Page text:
Although Pepper might understand if you ask it to clean the dishes or sweep the floor, it won't comply: It only has 20 motors and would likely have difficulty picking up delicate objects.
Pepper will debut at two SoftBank Mobile stores in Tokyo on Friday. From next year, it will initially be sold in SoftBank stores in Japan and through online channels. Overseas sales will follow at some point, Son said, and Pepper's emotional expressions will be customized to fit various cultures. So far, Pepper can speak English, Japanese, French and Spanish. More languages are expected in the next few months.
Softbank is not aiming for initial profitability with Pepper, and is offering it at a relatively low price compared to most robotic technologies in order to popularize it.
Pepper owners could be charged a monthly fee for cloud-based services but that has yet to be decided, Son said. Future applications or content provided through the robot could be an additional source of revenue.
If Foxconn manufactures thousands or a million Peppers, costs would fall, and the business could move toward profitability, Son said.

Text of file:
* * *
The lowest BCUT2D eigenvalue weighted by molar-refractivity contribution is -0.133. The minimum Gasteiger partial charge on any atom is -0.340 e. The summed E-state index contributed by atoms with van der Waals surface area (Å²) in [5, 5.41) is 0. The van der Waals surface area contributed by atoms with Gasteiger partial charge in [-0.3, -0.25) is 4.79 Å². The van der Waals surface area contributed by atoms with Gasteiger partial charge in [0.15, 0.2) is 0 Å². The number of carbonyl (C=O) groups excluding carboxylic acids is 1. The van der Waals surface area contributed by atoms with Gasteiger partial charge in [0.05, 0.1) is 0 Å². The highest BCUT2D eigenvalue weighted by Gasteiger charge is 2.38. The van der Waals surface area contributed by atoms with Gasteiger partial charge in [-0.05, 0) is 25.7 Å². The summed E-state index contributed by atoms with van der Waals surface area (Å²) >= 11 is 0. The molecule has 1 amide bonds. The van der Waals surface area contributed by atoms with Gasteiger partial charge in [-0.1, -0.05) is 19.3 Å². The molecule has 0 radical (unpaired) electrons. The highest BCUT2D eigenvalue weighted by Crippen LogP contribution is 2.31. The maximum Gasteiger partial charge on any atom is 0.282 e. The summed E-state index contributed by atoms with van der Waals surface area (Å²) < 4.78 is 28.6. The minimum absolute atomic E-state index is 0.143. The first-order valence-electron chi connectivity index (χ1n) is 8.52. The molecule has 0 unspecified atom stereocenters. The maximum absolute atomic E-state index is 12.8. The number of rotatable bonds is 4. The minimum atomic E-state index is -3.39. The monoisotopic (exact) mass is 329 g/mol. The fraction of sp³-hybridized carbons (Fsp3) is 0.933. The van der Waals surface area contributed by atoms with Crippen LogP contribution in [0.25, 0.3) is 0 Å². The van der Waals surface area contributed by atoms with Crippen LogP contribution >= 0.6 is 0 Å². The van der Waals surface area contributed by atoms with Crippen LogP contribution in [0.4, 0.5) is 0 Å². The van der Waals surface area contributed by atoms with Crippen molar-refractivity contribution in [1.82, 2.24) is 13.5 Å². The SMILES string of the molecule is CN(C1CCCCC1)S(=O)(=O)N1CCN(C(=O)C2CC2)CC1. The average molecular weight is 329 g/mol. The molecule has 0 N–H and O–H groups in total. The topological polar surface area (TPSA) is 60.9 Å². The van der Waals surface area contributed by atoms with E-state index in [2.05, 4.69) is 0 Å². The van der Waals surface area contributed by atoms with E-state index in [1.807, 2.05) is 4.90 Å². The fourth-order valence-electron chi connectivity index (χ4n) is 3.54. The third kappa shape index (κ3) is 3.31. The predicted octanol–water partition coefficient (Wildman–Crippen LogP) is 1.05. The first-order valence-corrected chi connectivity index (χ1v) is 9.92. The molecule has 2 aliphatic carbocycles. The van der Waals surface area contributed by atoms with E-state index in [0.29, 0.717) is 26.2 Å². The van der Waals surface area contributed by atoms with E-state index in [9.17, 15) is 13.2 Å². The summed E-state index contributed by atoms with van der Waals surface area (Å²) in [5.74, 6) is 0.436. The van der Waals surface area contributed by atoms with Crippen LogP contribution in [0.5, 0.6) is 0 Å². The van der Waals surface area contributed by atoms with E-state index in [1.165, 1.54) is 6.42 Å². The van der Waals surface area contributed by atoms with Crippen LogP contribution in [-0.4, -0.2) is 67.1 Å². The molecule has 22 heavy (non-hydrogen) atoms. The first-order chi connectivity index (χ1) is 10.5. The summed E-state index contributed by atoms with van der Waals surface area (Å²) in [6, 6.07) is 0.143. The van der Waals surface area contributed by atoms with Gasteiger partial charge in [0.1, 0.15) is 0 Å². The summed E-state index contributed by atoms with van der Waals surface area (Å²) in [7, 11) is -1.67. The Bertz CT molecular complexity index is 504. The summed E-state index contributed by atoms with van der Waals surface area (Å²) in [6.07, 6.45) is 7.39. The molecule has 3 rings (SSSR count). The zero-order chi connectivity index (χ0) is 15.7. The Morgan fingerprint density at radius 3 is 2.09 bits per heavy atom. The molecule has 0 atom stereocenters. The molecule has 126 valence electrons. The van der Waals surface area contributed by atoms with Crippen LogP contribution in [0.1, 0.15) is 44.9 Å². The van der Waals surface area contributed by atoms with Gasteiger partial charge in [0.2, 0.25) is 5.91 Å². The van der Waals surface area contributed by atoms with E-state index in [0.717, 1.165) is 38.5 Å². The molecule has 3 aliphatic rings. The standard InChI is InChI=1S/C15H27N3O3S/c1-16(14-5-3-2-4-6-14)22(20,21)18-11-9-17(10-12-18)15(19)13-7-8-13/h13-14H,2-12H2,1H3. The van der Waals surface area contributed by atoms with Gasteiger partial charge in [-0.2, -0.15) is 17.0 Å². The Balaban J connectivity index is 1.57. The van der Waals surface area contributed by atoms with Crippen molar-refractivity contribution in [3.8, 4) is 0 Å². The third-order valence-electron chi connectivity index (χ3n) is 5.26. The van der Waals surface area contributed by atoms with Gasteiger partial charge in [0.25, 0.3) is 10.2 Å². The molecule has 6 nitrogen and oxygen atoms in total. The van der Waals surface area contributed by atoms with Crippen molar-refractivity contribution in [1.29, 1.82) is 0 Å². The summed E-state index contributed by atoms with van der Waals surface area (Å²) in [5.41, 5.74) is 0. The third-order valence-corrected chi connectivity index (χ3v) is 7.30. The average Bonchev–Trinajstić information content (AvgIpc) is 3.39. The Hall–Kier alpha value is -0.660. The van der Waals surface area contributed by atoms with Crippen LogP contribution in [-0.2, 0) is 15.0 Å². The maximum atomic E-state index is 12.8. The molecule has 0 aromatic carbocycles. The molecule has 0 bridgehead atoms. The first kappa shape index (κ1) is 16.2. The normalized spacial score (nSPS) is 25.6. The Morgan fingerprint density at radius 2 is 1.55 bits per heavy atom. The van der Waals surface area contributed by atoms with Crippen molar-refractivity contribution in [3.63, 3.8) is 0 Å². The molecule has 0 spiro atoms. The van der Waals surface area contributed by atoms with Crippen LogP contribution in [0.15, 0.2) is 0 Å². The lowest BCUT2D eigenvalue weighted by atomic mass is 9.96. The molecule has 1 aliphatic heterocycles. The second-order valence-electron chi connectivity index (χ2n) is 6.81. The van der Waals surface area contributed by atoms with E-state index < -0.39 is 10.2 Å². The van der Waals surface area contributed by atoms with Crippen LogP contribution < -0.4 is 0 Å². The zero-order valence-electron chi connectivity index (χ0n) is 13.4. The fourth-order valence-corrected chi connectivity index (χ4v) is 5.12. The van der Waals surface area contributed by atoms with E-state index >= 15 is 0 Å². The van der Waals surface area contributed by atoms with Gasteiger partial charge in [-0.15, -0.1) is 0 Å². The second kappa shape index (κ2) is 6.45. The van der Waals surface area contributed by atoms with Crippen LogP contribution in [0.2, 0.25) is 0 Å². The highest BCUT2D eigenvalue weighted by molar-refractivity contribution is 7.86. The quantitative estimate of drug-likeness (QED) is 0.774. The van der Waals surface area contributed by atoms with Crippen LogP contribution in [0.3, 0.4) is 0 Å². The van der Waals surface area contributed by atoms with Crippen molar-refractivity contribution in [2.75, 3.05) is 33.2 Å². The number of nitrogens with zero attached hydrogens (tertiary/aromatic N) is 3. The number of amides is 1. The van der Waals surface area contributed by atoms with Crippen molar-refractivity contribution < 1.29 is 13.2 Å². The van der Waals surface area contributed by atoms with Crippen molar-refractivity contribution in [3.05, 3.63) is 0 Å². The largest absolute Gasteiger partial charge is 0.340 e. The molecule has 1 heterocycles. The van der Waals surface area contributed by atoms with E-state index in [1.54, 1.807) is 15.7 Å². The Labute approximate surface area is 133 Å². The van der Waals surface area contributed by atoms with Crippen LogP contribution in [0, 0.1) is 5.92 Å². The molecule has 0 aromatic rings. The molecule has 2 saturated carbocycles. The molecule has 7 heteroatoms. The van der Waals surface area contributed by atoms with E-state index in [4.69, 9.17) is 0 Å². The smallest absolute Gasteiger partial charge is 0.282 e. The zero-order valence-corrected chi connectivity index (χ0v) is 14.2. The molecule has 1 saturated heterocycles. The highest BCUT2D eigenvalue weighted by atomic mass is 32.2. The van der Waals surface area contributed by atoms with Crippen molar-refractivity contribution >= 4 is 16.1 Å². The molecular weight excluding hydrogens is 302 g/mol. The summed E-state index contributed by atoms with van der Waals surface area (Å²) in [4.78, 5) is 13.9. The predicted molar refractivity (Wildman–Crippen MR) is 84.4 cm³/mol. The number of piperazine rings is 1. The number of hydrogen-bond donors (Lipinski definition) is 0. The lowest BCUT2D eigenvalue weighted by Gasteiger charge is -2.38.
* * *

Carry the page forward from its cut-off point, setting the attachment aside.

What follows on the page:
Lem Fugitt, a robotics observer who runs Robots-Dreams.com, said, "Pepper will have a very difficult time getting off the ground as a viable consumer product -- the demand and compelling need just isn't there yet."
"Everyone seems surprised at the lowball price point. I'm assuming that it has to be coupled with some data subscription model, so $1,980 is only a starting figure. They have to be targeting a long-term revenue stream that locks customers in, just like they do with smartphones," he added.
Other multinational Japanese companies, such as Honda, Sony and Toyota, have developed sophisticated humanoid robots, but none has successfully commercialized them due to their high cost, lack of useful functions and limitations to AI.
SoftBank has established a cloud services company called Cocoro SB for Pepper's cloud AI functions. SDKs (software development kits) will be provided for developers to open up a wide range of apps for the robot.
The debut of Pepper is the realization of a 25-year dream for Son, as the CEO recounted how he was inspired by Astro Boy, a popular science fiction robot created by manga artist Osamu Tezuka in the early 1950s. The heroic machine became a template for friendly humanoid robots in Japan, both in fiction and reality.
"Pepper is a baby step in making robots with emotion," Son said. "Our vision is to create affectionate robots than understand people's feelings and then autonomously take action. So the joy of a family will become the joy of the robot."
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